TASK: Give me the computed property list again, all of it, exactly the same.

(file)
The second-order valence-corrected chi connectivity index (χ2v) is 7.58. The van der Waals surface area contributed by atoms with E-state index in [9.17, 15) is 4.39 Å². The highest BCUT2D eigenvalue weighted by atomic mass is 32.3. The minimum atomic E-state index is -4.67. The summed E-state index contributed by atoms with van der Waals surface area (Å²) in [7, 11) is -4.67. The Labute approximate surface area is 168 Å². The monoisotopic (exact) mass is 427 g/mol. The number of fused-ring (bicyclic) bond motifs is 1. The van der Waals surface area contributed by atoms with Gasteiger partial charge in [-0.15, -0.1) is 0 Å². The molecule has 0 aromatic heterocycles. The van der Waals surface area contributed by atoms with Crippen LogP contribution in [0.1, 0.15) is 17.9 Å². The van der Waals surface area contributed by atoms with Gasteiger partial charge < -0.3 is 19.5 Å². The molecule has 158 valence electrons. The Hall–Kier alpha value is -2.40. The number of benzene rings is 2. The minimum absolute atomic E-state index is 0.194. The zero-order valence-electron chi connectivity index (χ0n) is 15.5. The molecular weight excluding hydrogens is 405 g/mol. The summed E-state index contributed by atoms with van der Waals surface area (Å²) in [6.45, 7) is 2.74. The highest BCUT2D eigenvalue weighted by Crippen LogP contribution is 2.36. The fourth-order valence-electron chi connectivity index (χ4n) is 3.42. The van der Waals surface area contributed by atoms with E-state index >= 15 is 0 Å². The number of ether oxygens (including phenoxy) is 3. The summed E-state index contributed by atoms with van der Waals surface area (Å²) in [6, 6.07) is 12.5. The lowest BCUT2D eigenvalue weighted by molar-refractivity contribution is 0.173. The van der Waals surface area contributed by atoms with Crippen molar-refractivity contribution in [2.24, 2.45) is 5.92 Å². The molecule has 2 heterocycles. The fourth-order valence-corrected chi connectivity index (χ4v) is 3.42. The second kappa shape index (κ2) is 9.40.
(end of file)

The second-order valence-corrected chi connectivity index (χ2v) is 7.58. The van der Waals surface area contributed by atoms with E-state index in [9.17, 15) is 4.39 Å². The highest BCUT2D eigenvalue weighted by atomic mass is 32.3. The minimum atomic E-state index is -4.67. The summed E-state index contributed by atoms with van der Waals surface area (Å²) in [7, 11) is -4.67. The Labute approximate surface area is 168 Å². The monoisotopic (exact) mass is 427 g/mol. The number of fused-ring (bicyclic) bond motifs is 1. The van der Waals surface area contributed by atoms with Gasteiger partial charge in [-0.15, -0.1) is 0 Å². The molecule has 0 aromatic heterocycles. The van der Waals surface area contributed by atoms with Crippen LogP contribution in [0.1, 0.15) is 17.9 Å². The van der Waals surface area contributed by atoms with Gasteiger partial charge < -0.3 is 19.5 Å². The molecule has 158 valence electrons. The Hall–Kier alpha value is -2.40. The number of benzene rings is 2. The minimum absolute atomic E-state index is 0.194. The zero-order valence-electron chi connectivity index (χ0n) is 15.5. The molecular weight excluding hydrogens is 405 g/mol. The summed E-state index contributed by atoms with van der Waals surface area (Å²) in [6.45, 7) is 2.74. The highest BCUT2D eigenvalue weighted by Crippen LogP contribution is 2.36. The fourth-order valence-electron chi connectivity index (χ4n) is 3.42. The van der Waals surface area contributed by atoms with E-state index >= 15 is 0 Å². The number of ether oxygens (including phenoxy) is 3. The summed E-state index contributed by atoms with van der Waals surface area (Å²) in [6, 6.07) is 12.5. The lowest BCUT2D eigenvalue weighted by molar-refractivity contribution is 0.173. The van der Waals surface area contributed by atoms with Crippen molar-refractivity contribution in [2.24, 2.45) is 5.92 Å². The molecule has 2 heterocycles. The fourth-order valence-corrected chi connectivity index (χ4v) is 3.42. The second kappa shape index (κ2) is 9.40.